from The Century Dictionary and Cyclopedia
- n. An apparatus invented by J. B. Logier in London, about 1810, for training the hands of beginners in pianoforte-playing. It consisted of complex arrangements to sustain and guide the wrist and the fingers. A simplification of the machine, invented by Kalkbrenner in 1818, is still in occasional use.
I had, however, no teacher at this time but my aunt Dall, and I suppose the chiroplast may have saved her some trouble, by insuring that my practising, which she could not always superintend, should not be merely a process of acquiring innumerable bad habits for the exercise of the patience of future teachers.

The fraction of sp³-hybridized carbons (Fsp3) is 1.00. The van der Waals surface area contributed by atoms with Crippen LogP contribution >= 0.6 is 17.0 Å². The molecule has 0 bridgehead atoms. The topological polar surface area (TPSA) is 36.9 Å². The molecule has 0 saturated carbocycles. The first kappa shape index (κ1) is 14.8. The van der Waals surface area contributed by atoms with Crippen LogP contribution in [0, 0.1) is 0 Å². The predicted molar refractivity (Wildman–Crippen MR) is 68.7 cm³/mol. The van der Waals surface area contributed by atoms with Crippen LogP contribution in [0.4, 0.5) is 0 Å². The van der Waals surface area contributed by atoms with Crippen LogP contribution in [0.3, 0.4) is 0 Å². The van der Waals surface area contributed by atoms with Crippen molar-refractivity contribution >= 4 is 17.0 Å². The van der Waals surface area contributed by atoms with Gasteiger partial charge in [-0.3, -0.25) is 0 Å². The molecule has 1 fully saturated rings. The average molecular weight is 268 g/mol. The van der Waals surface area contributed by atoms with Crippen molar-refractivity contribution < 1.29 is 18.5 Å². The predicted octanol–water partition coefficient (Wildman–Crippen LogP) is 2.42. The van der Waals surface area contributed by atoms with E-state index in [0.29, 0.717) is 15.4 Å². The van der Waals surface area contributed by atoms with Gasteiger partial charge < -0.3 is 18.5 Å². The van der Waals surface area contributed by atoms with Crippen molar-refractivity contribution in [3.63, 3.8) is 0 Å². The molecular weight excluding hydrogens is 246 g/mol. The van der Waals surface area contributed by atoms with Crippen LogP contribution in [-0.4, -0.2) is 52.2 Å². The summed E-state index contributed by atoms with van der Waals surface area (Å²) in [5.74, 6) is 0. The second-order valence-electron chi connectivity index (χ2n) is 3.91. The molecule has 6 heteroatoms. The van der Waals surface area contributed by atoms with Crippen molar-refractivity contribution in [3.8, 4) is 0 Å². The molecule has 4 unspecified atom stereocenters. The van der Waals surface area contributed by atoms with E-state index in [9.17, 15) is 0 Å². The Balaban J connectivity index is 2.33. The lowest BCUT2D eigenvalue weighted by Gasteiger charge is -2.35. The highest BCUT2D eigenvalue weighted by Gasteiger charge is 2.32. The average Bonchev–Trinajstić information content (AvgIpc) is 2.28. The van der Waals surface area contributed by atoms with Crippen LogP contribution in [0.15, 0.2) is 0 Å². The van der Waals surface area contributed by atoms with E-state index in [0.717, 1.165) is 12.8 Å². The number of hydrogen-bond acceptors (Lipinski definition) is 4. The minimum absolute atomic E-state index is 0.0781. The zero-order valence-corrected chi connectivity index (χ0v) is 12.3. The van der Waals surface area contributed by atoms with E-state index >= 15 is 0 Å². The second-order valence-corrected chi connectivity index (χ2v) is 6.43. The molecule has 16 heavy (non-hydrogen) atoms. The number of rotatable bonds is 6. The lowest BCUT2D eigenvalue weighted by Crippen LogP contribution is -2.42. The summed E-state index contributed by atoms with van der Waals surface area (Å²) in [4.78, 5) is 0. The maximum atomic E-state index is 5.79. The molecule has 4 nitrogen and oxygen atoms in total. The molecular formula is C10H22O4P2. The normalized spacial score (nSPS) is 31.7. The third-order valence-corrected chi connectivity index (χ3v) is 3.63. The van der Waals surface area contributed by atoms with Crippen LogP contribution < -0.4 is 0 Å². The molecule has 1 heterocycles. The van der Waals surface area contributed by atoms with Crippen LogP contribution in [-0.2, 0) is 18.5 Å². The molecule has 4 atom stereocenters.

As for the horse, his legs stuck through the bridge, as though he had been put in a chiroplast, and he went playing away on the water with considerable execution, as if he were accompanying himself in the song which he was squealing at the top of his voice.
‘Chiroplast’ comes from the Greek ‘kheiro,’ hand, plus ‘plastos,’ formed, molded.